Reduced dysbindin expression mediates N-methyl-D-aspartate receptor hypofunction and impaired working memory performance.
|Title||Reduced dysbindin expression mediates N-methyl-D-aspartate receptor hypofunction and impaired working memory performance.|
|Publication Type||Journal Article|
|Year of Publication||2011|
|Authors||Karlsgodt, KH, Robleto K, Trantham-Davidson H, Jairl C, Cannon TD, Lavin A, Jentsch DJ|
|Date Published||2011 Jan 1|
|Keywords||Animals, Carrier Proteins, Down-Regulation, Female, Male, Memory, Short-Term, Mice, Mice, Inbred C57BL, Mice, Knockout, Patch-Clamp Techniques, Prefrontal Cortex, Pyramidal Cells, Receptors, AMPA, Receptors, N-Methyl-D-Aspartate|
Schizophrenia is a heritable disorder associated with disrupted neural transmission and dysfunction of brain systems involved in higher cognition. The gene encoding dystrobrevin-binding-protein-1 (dysbindin) is a putative candidate gene associated with cognitive impairments, including memory deficits, in both schizophrenia patients and unaffected individuals. The underlying mechanism is thought to be based in changes in glutamatergic and dopaminergic function within the corticostriatal networks known to be critical for schizophrenia. This hypothesis derives support from studies of mice with a null mutation in the dysbindin gene that exhibit memory dysfunction and excitatory neurotransmission abnormalities in prefrontal and hippocampal networks. At a cellular level, dysbindin is thought to mediate presynaptic glutamatergic transmission.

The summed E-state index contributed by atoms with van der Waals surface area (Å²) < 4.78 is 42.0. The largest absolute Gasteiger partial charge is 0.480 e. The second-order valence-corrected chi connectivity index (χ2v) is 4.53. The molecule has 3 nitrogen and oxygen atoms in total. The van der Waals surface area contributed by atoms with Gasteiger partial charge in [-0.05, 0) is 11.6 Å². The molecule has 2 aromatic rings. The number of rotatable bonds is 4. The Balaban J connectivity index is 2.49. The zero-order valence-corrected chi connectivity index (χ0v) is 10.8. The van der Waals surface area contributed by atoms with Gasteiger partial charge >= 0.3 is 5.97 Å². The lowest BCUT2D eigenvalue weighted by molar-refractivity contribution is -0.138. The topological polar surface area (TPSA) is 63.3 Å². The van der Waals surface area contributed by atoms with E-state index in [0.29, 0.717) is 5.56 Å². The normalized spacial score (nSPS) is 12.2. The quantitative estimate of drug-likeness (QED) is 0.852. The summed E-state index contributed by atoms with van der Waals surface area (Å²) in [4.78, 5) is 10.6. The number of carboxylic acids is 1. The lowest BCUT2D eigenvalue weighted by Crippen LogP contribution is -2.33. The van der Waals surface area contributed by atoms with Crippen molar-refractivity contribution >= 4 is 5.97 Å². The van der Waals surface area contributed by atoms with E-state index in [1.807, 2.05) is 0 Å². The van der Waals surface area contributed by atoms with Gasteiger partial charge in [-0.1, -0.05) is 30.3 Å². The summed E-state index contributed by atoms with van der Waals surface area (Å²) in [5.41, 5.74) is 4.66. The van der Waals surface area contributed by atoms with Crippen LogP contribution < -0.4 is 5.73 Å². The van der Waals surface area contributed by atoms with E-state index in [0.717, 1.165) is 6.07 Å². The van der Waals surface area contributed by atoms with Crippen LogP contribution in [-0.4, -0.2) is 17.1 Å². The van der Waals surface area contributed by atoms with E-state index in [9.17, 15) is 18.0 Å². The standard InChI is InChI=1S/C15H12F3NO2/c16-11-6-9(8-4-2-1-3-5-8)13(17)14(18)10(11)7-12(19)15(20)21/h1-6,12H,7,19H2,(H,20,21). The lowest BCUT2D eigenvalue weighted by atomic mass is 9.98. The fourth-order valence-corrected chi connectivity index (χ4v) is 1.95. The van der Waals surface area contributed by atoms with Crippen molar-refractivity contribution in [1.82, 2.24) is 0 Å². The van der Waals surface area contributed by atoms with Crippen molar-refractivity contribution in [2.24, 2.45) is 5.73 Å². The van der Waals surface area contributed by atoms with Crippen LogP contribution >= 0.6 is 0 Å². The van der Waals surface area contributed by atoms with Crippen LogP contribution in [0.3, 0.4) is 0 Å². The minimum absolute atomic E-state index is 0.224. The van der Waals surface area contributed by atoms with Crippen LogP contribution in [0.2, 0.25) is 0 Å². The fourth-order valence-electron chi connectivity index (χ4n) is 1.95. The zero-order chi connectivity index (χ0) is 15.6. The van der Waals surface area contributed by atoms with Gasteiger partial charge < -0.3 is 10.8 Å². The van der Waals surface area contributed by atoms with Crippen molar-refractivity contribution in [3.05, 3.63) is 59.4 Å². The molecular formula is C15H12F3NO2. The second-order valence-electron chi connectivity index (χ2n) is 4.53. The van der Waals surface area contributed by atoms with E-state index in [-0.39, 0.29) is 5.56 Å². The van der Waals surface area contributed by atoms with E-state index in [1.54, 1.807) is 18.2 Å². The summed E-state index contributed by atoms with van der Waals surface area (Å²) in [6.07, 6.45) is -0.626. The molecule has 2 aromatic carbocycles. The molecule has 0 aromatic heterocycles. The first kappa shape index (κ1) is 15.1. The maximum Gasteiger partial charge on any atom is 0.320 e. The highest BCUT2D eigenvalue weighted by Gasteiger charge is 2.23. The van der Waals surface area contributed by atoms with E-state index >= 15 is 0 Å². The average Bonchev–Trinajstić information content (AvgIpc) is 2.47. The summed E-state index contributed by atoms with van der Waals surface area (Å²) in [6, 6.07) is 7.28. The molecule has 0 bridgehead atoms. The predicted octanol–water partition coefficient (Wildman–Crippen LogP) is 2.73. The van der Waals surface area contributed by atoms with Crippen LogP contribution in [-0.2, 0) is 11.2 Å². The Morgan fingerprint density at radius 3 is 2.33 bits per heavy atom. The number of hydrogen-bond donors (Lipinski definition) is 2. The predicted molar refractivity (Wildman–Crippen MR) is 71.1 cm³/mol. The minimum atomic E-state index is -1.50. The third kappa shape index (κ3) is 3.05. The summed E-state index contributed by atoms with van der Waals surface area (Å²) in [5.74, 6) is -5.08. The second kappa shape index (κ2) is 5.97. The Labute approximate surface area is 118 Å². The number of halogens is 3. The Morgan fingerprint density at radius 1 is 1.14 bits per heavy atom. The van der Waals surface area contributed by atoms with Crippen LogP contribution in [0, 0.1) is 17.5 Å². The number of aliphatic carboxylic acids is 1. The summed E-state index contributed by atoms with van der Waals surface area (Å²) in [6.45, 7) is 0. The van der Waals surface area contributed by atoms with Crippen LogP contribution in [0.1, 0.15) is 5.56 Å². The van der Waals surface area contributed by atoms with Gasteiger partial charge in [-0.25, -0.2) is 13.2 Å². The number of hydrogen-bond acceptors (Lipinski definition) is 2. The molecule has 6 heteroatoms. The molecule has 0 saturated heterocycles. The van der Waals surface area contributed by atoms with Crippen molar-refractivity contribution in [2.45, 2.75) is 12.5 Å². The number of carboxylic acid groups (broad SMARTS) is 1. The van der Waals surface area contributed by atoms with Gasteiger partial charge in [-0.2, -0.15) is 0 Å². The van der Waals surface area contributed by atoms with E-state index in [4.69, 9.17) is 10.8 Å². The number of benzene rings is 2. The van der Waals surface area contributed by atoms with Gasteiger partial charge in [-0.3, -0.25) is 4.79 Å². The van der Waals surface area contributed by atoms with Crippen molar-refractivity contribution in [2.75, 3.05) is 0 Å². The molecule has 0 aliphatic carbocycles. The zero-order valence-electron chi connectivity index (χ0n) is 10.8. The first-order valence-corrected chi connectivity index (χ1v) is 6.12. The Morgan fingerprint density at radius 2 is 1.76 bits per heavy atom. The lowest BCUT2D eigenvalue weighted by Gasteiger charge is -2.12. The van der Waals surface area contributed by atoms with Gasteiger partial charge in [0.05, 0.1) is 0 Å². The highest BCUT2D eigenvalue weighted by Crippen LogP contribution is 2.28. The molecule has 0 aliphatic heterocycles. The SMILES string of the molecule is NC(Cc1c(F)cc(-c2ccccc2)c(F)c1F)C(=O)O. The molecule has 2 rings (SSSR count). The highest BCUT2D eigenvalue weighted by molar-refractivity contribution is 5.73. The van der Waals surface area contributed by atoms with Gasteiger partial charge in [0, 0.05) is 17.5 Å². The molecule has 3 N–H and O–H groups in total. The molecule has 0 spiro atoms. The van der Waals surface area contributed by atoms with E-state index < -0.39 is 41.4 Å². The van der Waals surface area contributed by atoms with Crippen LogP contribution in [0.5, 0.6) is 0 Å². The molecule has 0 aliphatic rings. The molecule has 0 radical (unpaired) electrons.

|Alternate Journal||Biol. Psychiatry|